Pension funds would have to carry out “due diligence” in relation to environmental, social and corporate governance (ESG) factors under amendments to a European Commission proposal that have been tabled by the politician leading the European Parliament’s response.According to Paul Tang, a Dutch national in the parliament’s socialists and democrats group, due diligence means “an ongoing process through which investors identify, avoid, mitigate, account for and communicate about how actual or potential adverse ESG factors and risks are integrated in investment decision-making and risk management systems”.Tang is the “rapporteur” on the Commission’s proposal for a regulation “on disclosures relating to sustainable investments and sustainability risks”, which is part of the implementation of its sustainable finance action plan. He is responsible for leading on the development of the parliament’s position on the Commission’s proposal within the committee on economic and monetary affairs (ECON).Under Tang’s version of the Commission’s proposal, investors would have to carry out due diligence in line with recommendations set out under the OECD’s “guidelines for multinational enterprises”. Tang’s proposed legislative text states that by carrying out due diligence in the prescribed way, investors would “not only be able to avoid negative impacts of their investments on society and the environment, but also avoid financial and reputational risks, respond to expectations of their clients and beneficiaries, and contribute to global goals on climate and sustainable development”.“In doing so, financial market participants will be obliged to move beyond a merely financial understanding of their investor duties,” the text added. The due diligence processes would have to be published on investors’ websites.More specific obligations – such as minimum standards – would be set out under so-called delegated acts to be adopted by the Commission, according to Tang’s proposal.Member consultation, executive pay Source: PVDAPaul Tang MEPThe member of the European Parliament (MEP) has also proposed that pension funds be required to actively consult beneficiaries when deciding what investments would be in their “best interests”.“Without prejudice to the discretion for trustees or responsible appointees for final choice of investment strategy, and in accordance with due diligence processes… the ‘best interest’ of beneficiaries is to be determined in active consultation with beneficiaries,” Tang wrote.Under Tang’s proposal, this requirement would be introduced by way of an amendment to the prudent person rule set out in IORP II, the revised EU pension fund directive that member states have until mid-January to implement.Proposed changes to pension fund regulations in the UK in relation to members’ views have caused concern at the country’s pension fund association. In the EU context, PensionsEurope and some other industry associations have been critical of calls for pension funds to be required to seek members’ views. The MEP has also proposed more demanding requirements in relation to the pay policies of financial market participants, saying they should be used “as a mechanism to avoid unwanted sustainability risks and to encourage sustainable investments”.Under his version of the regulation, executive directors of financial market participants would be required to “set out sustainable investment targets of minimum 50%” when establishing performance measurement criteria for variable pay.The targets could be based on achieving objectives in line with the UN Sustainable Development Goals.Under’s Tang’s version of the Commission’s legislative proposal, financial market participants would also face broader disclosure requirements.Other members of the European Parliament’s ECON committee have until 19 September to table their own amendments to the Commission’s proposal. The MEPs will then negotiate on the committee’s position, with a vote scheduled to take place on 5 November.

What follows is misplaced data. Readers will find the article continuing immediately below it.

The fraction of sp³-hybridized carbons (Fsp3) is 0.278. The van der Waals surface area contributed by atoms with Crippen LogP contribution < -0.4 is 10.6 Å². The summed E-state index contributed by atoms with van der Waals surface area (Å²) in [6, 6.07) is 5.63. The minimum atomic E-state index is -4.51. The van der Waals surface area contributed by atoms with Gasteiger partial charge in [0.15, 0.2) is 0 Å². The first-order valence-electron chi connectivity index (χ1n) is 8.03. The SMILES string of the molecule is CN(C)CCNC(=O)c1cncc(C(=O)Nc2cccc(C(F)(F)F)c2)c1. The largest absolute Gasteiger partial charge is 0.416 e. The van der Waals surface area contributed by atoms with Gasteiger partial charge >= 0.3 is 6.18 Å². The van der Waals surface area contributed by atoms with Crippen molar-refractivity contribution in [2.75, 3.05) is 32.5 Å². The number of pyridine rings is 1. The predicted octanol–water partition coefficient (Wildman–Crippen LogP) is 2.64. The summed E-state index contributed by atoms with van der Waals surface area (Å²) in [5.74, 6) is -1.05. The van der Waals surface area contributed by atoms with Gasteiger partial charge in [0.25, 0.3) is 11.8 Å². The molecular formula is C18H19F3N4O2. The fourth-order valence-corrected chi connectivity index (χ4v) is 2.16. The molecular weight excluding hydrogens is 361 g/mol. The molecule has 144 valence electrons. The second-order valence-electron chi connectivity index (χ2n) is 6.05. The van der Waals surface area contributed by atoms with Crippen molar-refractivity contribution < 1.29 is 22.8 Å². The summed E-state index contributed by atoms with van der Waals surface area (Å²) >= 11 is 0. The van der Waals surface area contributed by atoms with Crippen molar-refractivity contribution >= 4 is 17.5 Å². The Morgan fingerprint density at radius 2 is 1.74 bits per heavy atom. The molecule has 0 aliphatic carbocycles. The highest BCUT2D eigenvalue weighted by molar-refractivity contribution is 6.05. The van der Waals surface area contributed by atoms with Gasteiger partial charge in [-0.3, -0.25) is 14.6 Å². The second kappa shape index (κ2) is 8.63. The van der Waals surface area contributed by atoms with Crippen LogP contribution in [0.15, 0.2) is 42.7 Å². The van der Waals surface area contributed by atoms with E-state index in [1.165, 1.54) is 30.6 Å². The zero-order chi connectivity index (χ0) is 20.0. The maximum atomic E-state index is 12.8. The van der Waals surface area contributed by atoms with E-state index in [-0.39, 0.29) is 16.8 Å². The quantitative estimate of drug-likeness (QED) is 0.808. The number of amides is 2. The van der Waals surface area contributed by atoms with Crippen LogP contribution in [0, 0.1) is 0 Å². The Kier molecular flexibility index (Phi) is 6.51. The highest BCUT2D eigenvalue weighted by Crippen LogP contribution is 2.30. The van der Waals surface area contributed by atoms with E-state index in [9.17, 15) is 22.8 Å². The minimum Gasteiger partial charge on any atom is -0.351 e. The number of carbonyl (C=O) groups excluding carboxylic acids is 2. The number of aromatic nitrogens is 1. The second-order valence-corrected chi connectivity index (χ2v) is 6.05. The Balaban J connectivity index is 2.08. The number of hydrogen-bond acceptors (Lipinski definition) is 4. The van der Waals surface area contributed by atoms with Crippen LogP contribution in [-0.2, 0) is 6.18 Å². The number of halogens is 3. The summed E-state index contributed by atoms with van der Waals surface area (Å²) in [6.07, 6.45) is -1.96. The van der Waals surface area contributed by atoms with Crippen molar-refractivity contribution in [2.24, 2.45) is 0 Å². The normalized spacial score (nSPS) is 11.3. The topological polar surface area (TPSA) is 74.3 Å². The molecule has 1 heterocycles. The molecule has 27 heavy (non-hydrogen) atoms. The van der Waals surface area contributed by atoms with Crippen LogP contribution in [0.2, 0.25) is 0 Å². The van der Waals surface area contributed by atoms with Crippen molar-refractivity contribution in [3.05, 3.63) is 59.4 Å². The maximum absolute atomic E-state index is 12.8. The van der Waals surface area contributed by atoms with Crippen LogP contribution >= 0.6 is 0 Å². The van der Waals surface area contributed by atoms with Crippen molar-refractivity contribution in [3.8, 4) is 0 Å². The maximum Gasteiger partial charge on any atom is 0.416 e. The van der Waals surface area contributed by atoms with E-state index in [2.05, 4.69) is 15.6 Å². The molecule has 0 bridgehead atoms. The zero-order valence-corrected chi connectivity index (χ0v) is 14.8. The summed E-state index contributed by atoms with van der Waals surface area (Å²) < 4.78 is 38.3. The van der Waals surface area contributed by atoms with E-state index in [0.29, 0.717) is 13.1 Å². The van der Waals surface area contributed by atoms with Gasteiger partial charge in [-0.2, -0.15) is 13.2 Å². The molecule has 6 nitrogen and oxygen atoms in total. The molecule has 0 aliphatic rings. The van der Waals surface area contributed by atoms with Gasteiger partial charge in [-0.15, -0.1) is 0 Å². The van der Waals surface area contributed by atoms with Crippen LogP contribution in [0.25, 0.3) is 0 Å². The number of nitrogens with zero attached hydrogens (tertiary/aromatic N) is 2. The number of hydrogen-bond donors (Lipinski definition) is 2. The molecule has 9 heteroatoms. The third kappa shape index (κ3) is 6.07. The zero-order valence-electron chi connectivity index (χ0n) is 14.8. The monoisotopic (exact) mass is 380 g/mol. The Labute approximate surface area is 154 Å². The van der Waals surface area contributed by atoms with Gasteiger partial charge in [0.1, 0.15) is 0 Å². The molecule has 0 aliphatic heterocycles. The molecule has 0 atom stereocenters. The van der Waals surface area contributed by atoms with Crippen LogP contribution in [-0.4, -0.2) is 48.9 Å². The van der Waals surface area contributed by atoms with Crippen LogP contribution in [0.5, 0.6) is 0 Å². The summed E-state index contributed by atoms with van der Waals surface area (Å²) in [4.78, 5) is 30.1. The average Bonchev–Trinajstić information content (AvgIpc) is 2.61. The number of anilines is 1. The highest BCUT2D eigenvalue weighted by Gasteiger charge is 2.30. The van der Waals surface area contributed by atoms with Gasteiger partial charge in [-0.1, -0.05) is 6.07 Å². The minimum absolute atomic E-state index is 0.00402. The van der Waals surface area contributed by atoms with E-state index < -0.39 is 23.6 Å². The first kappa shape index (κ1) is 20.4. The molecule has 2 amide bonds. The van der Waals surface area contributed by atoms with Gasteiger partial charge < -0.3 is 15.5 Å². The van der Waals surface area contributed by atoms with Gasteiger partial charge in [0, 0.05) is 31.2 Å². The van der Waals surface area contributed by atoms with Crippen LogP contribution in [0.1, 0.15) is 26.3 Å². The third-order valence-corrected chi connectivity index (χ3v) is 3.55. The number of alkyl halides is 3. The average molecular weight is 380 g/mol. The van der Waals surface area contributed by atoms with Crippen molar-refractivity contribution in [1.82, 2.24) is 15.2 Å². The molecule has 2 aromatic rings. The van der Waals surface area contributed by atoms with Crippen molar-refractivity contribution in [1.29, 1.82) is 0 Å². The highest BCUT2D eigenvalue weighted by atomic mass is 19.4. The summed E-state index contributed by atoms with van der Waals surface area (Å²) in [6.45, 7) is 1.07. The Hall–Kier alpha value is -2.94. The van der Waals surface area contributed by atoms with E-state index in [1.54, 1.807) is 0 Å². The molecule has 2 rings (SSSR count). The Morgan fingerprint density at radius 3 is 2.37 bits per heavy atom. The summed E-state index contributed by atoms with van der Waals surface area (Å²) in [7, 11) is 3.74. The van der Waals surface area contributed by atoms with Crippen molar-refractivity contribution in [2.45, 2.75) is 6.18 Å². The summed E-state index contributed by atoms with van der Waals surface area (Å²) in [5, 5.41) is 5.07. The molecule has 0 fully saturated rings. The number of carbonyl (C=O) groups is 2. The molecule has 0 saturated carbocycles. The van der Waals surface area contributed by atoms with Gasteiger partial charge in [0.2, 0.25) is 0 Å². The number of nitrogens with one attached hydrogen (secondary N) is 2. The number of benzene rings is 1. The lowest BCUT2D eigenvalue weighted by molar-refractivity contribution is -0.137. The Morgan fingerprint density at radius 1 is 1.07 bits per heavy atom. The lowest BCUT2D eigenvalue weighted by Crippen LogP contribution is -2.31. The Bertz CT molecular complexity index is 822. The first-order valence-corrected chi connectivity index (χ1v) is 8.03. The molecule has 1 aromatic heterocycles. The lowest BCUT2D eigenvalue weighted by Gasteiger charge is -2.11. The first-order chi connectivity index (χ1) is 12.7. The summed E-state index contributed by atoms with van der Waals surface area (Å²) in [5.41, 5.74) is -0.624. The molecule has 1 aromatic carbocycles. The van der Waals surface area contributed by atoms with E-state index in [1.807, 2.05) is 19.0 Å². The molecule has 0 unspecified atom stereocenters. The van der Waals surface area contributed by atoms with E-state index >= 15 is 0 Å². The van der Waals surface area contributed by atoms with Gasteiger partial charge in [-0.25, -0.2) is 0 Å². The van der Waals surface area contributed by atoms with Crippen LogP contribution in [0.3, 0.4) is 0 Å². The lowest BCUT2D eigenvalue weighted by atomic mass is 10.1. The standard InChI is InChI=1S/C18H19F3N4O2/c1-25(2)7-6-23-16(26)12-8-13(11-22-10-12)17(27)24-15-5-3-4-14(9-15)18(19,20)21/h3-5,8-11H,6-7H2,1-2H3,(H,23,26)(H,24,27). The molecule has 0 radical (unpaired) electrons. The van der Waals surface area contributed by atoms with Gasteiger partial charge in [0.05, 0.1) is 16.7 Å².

The UK arm of Commerzbank has insured both its defined benefit and defined contribution schemes with Pension Insurance Corporation (PIC) for £1.2bn (€1.4bn) – the country’s biggest pension risk transfer deal this year.The transaction involved converting a £300m defined contribution (DC) plan into a defined benefit (DB) arrangement, before then being added to the buy-in deal.David Curtis, director at Law Debenture Pension Trustees and chairman of the Dresdner Kleinwort Pension Plan trustee board, said the transaction “required a high level of creative thinking” from consultancy LCP to address the DC section. Curtis also praised PIC for its flexibility on what he described as “an unusual transaction”.The DB and DC funds were both part of the Dresdner Kleinwort Pension Plan, which came to Commerzbank as part of its acquisition of Dresdner Bank in 2009. It follows a bumper year of pension transfer deals for PIC in 2018, including a £1.3bn buy-in with Siemens in July and a £1.5bn buy-in with Rentokil Initial in November.Separately, rival pension insurer Rothesay Life has backed a £110m full buyout of the Laird Pension Scheme, connected to UK electronics company Laird.It covers the benefits of 370 deferred members and 570 pensioners, according to Rothesay Life. The DB scheme is expected to wind up later this year once the transfer is completed.Tom Ashworth, transactions specialist at Willis Towers Watson and lead adviser to the Laird Pension Scheme, said the trustees had come up with “a clear project plan and decision-making framework”, helping to ensure “healthy competition for a complex scheme and ultimately resulting in favourable pricing”.Cleo Taylor, business development director at the insurer, said: “With the rapid improvement in solvency levels, the demand for full scheme buyouts is particularly strong. To meet this demand we have been growing our new business team across underwriting, implementation and business development.”
Share Share Share 26 Views one comment Information, Telecommunication and Constituency Empowerment Minister, Ambrose George Government anticipates the execution of a new venture designed to further improve the effectiveness of the public service.Hon. Ambrose George, Minister for Information, Telecommunication and Constituency Empowerment at the launch of Public Service Day last week, spoke of an ‘e-government for regional integration’ project which will soon be realised. He described the venture further.“The creation of this enabling environment allows government to main fully utilise public officers and all developing partners both locally and regionally. This kind of partnership is paramount and is increasingly recognized as necessary for transparent, equitable, sustainable, connected and an inclusive public administration.”Minister George explained the purpose of the ‘e-government for regional integration’ project.“At a regional level we look forward to the implementation of the e-government for regional integration project which aims to promote efficiency, quality and transparency of public service while at the same time achieves economies of scale; to strengthen and harmonize government’s processes, structures and legal frameworks; to provide an enabling environment in the context of global competitiveness.”The telecommunications minister also said that through this environment, the public service and other developmental partners- both locally and abroad will be able to meaningfully contribute to equitable public administration.Government Information Service LocalNews Government to improve effectiveness of the public service by: – July 2, 2012 Tweet Sharing is caring!